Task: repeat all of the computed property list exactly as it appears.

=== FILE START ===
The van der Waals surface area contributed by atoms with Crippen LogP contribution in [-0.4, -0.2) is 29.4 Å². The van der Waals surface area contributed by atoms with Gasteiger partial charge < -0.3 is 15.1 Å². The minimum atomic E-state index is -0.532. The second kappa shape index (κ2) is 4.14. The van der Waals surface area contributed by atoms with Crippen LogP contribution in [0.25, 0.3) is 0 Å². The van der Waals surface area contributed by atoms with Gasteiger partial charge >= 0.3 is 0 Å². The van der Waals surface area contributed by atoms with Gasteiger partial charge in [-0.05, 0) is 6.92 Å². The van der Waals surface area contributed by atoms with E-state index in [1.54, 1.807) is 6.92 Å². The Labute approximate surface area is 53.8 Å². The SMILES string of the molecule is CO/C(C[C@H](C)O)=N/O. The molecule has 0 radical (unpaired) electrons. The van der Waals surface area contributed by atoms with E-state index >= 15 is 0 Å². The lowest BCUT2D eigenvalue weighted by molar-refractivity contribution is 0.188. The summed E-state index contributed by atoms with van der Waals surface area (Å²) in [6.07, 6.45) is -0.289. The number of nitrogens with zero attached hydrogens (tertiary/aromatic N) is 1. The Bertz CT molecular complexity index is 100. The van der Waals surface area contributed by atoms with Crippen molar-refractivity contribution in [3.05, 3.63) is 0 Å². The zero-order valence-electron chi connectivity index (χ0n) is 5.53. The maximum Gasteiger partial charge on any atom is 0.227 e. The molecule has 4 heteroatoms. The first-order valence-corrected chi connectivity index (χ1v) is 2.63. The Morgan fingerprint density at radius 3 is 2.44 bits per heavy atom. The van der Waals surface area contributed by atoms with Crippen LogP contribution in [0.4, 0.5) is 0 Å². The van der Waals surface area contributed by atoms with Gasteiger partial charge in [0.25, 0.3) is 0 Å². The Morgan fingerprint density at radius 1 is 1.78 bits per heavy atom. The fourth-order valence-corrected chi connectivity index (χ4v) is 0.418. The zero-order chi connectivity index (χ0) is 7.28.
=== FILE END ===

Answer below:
The van der Waals surface area contributed by atoms with Crippen LogP contribution in [-0.4, -0.2) is 29.4 Å². The van der Waals surface area contributed by atoms with Gasteiger partial charge < -0.3 is 15.1 Å². The minimum atomic E-state index is -0.532. The second kappa shape index (κ2) is 4.14. The van der Waals surface area contributed by atoms with Crippen LogP contribution in [0.25, 0.3) is 0 Å². The van der Waals surface area contributed by atoms with Gasteiger partial charge >= 0.3 is 0 Å². The van der Waals surface area contributed by atoms with Gasteiger partial charge in [-0.05, 0) is 6.92 Å². The van der Waals surface area contributed by atoms with E-state index in [1.54, 1.807) is 6.92 Å². The Labute approximate surface area is 53.8 Å². The SMILES string of the molecule is CO/C(C[C@H](C)O)=N/O. The molecule has 0 radical (unpaired) electrons. The van der Waals surface area contributed by atoms with E-state index >= 15 is 0 Å². The lowest BCUT2D eigenvalue weighted by molar-refractivity contribution is 0.188. The summed E-state index contributed by atoms with van der Waals surface area (Å²) in [6.07, 6.45) is -0.289. The number of nitrogens with zero attached hydrogens (tertiary/aromatic N) is 1. The Bertz CT molecular complexity index is 100. The van der Waals surface area contributed by atoms with Crippen molar-refractivity contribution in [3.05, 3.63) is 0 Å². The zero-order valence-electron chi connectivity index (χ0n) is 5.53. The maximum Gasteiger partial charge on any atom is 0.227 e. The molecule has 4 heteroatoms. The first-order valence-corrected chi connectivity index (χ1v) is 2.63. The Morgan fingerprint density at radius 3 is 2.44 bits per heavy atom. The van der Waals surface area contributed by atoms with Crippen LogP contribution in [0.4, 0.5) is 0 Å². The van der Waals surface area contributed by atoms with Gasteiger partial charge in [0.25, 0.3) is 0 Å². The Morgan fingerprint density at radius 1 is 1.78 bits per heavy atom. The fourth-order valence-corrected chi connectivity index (χ4v) is 0.418. The zero-order chi connectivity index (χ0) is 7.28.